As a young man in Bloomington, he joined a b-boy group and started his “Lab Ratical” cartoon skateboard designs around the skate parks in Bloomington.
Washington pulled out photos of himself as a teenager in the 1970s and 1980s.
His pictures show a young, black man in ‘80s fitted, hip garb breakdancing and skating with his friends.
In one of them, he’s breakdancing in T.I.S. Bookstore, where he used to work.
He was a member of a multicultural skateboarding group and was featured in a national skateboard magazine.
In one particular picture, he’s skateboarding near a basketball court, which used to be near the Bloomington Hospital.
Washington says he has about 300 skateboards in his possession.
He designs a skateboard line and sells them to skateboard shops in Bloomington like Rhett Skateboarding.
Some of his skateboards have turned into works of art. Some are vintage. Some he rides.
Washington has been riding since he arrived in Bloomington. He started working at the Union in the ‘80s, first as a food service worker and then as a custodian.
He’s been there for almost 30 years. He’s always ready to move on, to do more and do better art shows.
He said his mom got him started on his first, and what he considers his best, art show.
“What I miss about her is that she was always encouraging me with my art,” Washington said. “She always pushed us to go for whatever we believed in. She was the one who told me that I would be where I am now.”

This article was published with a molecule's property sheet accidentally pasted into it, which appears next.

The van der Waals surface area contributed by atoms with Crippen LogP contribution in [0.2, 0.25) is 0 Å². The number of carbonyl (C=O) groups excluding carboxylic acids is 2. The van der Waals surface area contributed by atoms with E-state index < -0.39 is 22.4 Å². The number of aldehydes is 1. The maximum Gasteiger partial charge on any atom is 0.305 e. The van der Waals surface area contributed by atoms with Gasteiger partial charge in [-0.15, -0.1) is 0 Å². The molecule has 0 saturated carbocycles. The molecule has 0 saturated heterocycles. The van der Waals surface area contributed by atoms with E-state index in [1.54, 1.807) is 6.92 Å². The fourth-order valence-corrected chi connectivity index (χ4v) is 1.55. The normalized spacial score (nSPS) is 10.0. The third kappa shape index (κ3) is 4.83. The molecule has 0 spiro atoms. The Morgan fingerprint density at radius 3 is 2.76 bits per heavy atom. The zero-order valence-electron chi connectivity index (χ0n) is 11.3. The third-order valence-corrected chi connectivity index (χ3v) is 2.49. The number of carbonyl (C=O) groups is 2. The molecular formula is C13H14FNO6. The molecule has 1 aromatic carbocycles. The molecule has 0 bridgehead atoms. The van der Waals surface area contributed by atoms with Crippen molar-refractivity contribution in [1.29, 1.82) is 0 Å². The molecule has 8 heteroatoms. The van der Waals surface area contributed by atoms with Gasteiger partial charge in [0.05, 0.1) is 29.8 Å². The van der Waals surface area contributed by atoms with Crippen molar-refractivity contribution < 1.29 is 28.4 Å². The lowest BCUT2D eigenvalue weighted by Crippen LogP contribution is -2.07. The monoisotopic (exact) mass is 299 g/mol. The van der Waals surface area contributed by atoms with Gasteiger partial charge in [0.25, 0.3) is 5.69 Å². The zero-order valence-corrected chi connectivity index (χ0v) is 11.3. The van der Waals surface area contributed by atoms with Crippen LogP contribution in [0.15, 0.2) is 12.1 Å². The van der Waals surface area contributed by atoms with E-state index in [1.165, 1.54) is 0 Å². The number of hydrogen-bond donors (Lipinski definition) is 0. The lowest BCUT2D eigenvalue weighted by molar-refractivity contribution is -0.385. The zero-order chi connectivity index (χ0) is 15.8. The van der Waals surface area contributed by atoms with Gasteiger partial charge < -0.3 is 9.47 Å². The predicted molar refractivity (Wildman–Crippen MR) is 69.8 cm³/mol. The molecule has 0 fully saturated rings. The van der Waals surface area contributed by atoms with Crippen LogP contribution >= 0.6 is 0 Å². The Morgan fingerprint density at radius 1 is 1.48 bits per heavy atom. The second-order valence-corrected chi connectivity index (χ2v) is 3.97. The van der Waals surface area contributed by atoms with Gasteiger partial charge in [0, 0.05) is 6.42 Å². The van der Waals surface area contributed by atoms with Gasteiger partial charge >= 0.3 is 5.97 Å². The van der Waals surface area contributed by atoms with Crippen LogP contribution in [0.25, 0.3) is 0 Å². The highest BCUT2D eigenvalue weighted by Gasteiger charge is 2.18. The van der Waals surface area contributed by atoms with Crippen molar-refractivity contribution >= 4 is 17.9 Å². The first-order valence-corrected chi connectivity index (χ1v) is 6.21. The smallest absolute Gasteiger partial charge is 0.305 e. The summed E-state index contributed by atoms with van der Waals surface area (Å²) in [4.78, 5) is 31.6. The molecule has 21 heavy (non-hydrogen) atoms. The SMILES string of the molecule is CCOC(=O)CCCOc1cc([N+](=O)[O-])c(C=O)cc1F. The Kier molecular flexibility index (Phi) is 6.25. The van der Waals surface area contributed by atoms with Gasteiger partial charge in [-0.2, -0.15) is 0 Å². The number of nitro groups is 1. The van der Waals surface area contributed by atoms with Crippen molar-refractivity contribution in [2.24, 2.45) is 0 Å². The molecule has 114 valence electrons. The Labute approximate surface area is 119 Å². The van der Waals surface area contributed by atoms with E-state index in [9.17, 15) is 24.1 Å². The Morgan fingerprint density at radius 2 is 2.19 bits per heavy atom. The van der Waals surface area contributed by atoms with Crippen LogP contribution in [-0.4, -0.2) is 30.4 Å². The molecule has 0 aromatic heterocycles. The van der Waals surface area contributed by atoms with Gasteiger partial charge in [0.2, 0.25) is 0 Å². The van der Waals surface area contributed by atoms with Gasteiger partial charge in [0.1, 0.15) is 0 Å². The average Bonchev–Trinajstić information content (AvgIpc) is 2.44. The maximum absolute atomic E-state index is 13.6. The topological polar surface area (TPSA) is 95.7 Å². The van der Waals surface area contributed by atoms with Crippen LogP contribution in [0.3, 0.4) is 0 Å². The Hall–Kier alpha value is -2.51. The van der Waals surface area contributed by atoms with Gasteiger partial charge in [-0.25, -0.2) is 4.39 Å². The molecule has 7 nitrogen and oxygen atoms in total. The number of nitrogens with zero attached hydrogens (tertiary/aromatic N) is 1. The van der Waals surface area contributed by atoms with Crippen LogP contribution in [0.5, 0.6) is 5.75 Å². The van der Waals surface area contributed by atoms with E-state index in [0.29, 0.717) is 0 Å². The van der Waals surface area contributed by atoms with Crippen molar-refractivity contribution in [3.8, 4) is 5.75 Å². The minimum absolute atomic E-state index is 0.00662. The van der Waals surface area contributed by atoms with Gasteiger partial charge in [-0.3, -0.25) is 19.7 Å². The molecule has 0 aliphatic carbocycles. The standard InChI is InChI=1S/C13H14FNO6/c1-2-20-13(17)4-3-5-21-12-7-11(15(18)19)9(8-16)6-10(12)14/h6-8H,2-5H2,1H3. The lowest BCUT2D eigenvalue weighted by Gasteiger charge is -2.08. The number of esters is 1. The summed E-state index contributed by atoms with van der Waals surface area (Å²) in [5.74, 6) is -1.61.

Washington still struggles with balancing his two worlds. Pygmalion’s Art Supply Sales Clerk Ben Dines said the goal for any artist is to work on the craft full time.
Dines, who also teaches private lessons, said Washington gets his canvas and paints from the store.
He was amazed to know that Washington was self-taught.
“That is really impressive,” Dines said. “I believe that Joel has something good going for him because it’s difficult to sell paintings.”
Washington said he plans to show his work in bigger cities.
“I mean, I enjoy doing stuff in Bloomington, but I want everybody to see my work, and I can’t do that if I’m not making that move,” Washington said. “I won’t rest until I’ve made that jump into showing people my work, whether it’s in Indianapolis, Cleveland, Chicago, New York, L.A.”
He still wants to be able to put on a new, bigger art show. But with a heap of commissions to do, he has trouble finding the time.
“It’ll be the first show I’ve done in four years,” Washington said.
Aspirations aside, Washington doesn’t mind his job as a custodian.
Roy Robertson, the custodial director at the IMU, said Washington knows a lot of people around campus.
“For Joel, as busy as he is, all that he has to cover, I think he does a good job at trying to balance the social interaction he gets here with getting his job done and staying focused on what his tasks are,” Robertson said.
“There’s so much going on for that young man. It is a full tough job for him to do. I wouldn’t want to be as talented as that in such a public venue.”
Washington said he’s not afraid of losing time. Every year is a blessing, especially at 54.
“Don’t remind me,” Washington said, “The more you worry about it, the older you get.”
On his 54th birthday in February, Washington walked with a visitor around the IMU to look at his favorite pieces of art.
He tended to be drawn to bright, colorful pieces like his own.
“Sometimes I wonder what the artist was thinking, but for the most part I just admire them for what they are.”
At 1:30 p.m., Washington walks downstairs to the employee center and clocked out.
After work, he wants to take a nap. He’s been feeling tired.
He hasn’t been getting enough sleep, and he doesn’t know why he’s waking up an hour before his alarm goes off at 3:45 a.m.
He’s celebrating his birthday with his older sister Marsha at her house. She’s fixing him chicken and dumplings.
For the first times in a while, Washington doesn’t have anything else planned but to rest.
Editor’s Note: The reporter is not related to the artist Joel Washington.